• Southern Pacific Rail offers service to the McAllen foreign trade zone. McAllen currently has no rail service.

  • The seaport of Altamira is located six hours drive to the south. This port is Mexico’s most important seaport. Altamira started operations on June 1, 1985 with a dock 250 meters long and 12.355 acres for warehousing. Presently, the port has twelve docks and nine terminals.

 

  • CUSTOMS

  • U.S. Customs operates a four-lane bridge with a dedicated truck lane northbound at the Pharr crossing. Brokerage support is plentiful from many Laredo-based customs houses that operate satellite offices in McAllen.

  • TAXES

  • Reynosa’s tax system is composed of (i) a municipal urban property tax of .006% of the municipal appraisal, (ii) a state payroll tax of 2%, (iii) a federal income tax 32% (ISR), (iv) a federal value added tax 15%, 10% or 0% (ISR), (v) a federal minimum alternative asset tax 1.8% (IMPAC), and (vi) a federal employee profit sharing of 10% of profits (PTU).

  • The Support

  • SUPPLIERS and SERVICE COMPANIES

  • Most manufacturers in Reynosa have warehousing for needed supplies or rely on deliveries from South Texas companies. The recent industrial growth experienced by both, Reynosa and McAllen, ensures adequate services for Maquiladora operators.

  • The Politics

  • UNIONS

  • The labor union climate in Reynosa is very favorable to industry. Relations between unions and management are peaceful and harmonious. New companies have a choice of selecting one of three union leaders under the CTM or establishing their own in-house union. There has not been a strike or labor conflict in Reynosa since the mid 1980’s.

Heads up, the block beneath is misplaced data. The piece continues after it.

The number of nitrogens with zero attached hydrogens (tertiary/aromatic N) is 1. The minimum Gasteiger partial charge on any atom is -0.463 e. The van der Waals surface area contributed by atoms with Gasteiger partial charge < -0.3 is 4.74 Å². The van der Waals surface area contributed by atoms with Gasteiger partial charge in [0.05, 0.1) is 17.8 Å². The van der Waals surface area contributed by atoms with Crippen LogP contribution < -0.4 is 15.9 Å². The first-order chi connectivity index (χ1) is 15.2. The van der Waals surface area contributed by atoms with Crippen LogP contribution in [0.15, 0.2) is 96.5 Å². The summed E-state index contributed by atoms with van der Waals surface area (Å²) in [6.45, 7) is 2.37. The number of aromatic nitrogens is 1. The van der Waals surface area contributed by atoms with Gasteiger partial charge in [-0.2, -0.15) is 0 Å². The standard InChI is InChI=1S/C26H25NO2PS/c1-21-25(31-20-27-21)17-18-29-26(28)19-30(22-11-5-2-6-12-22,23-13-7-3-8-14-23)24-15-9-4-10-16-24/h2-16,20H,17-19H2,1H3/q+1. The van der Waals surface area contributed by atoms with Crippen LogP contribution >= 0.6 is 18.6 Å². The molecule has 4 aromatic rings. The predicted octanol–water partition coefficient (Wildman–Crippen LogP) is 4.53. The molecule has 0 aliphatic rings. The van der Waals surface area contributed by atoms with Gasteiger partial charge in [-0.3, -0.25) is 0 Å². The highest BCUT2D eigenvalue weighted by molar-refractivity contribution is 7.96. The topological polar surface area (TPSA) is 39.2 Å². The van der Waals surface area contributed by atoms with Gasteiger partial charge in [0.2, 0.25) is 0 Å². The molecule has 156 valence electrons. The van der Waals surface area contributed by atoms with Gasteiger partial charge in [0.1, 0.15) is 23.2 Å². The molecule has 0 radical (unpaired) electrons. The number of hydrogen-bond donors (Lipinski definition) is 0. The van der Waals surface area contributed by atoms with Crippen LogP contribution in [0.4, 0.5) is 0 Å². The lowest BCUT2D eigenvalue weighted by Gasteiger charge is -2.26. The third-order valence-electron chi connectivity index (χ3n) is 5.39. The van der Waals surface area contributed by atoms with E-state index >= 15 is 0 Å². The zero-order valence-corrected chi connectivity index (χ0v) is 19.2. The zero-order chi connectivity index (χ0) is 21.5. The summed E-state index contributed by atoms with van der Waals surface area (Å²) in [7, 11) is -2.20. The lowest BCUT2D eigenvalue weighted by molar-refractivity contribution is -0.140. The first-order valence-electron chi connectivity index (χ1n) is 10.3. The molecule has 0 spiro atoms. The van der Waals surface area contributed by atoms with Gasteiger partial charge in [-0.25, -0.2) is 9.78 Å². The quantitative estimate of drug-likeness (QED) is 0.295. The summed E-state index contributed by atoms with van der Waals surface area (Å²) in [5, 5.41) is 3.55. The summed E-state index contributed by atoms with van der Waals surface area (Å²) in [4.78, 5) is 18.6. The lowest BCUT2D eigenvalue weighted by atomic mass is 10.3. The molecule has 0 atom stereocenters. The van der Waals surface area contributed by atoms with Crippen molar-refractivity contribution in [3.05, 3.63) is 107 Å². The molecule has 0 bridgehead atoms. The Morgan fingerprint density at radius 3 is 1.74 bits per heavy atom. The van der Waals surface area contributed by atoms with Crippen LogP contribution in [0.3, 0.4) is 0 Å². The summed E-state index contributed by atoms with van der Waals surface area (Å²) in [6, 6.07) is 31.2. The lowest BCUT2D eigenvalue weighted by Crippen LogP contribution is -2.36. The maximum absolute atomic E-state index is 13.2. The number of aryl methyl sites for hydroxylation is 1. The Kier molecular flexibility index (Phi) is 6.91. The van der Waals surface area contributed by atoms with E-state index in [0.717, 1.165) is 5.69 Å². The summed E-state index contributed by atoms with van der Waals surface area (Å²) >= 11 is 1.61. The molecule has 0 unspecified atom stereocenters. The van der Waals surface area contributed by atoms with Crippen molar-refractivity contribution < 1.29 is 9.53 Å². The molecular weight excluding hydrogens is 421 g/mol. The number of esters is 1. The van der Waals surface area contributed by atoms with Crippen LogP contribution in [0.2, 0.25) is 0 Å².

• POLITICAL INFLUENCES

  • The state’s governor, Eugenio Hernandez Flores, is a young and charismatic leader who understands the importance of foreign investment to generate jobs and economic growth for the state.

  • The Reynosa mayor is Ricardo Ongay Villareal, which has impulsed the Maquiladora industry along his government, has made the introduction of new plants an easier task.

 

  • Reynosa is Manufacturing The Following Items.

  • TV manufacturing

  • Electrical components

  • Consumer appliances

  • Medical equipment

  • Electrical components

  • Automotive stereos

  • Electrical components

  • Automotive products

  • Electrical devices and motors

  • Car stereos

  • Control valves

  • Power supplies

  • Telephones

  • Apparel

  • Frozen concentrate citrus juices

  • Car radio speakers

  • Accessories for mobile phones

  • printers

  • Telecommunications equipment

  • Household goods

  • contract manufacturing

  • Consumer appliances

  • Bathroom fixtures

  • Motors

  • Medical products

 

Norman Oetker Missionary English Class Reynosa Mexico

Deception Continued JED Norman Oetker .. English Class Reynosa Mae Hong Son Thailand Mexico St. Charles Missouri Hmong Missionary
Asian Theology MEO L.A.M. Norman Oetker Missionary “The Light Amidst the Mong/MEO” Hmong Thailand, Reynosa Mexico, English Class, St. Charles Missouri US.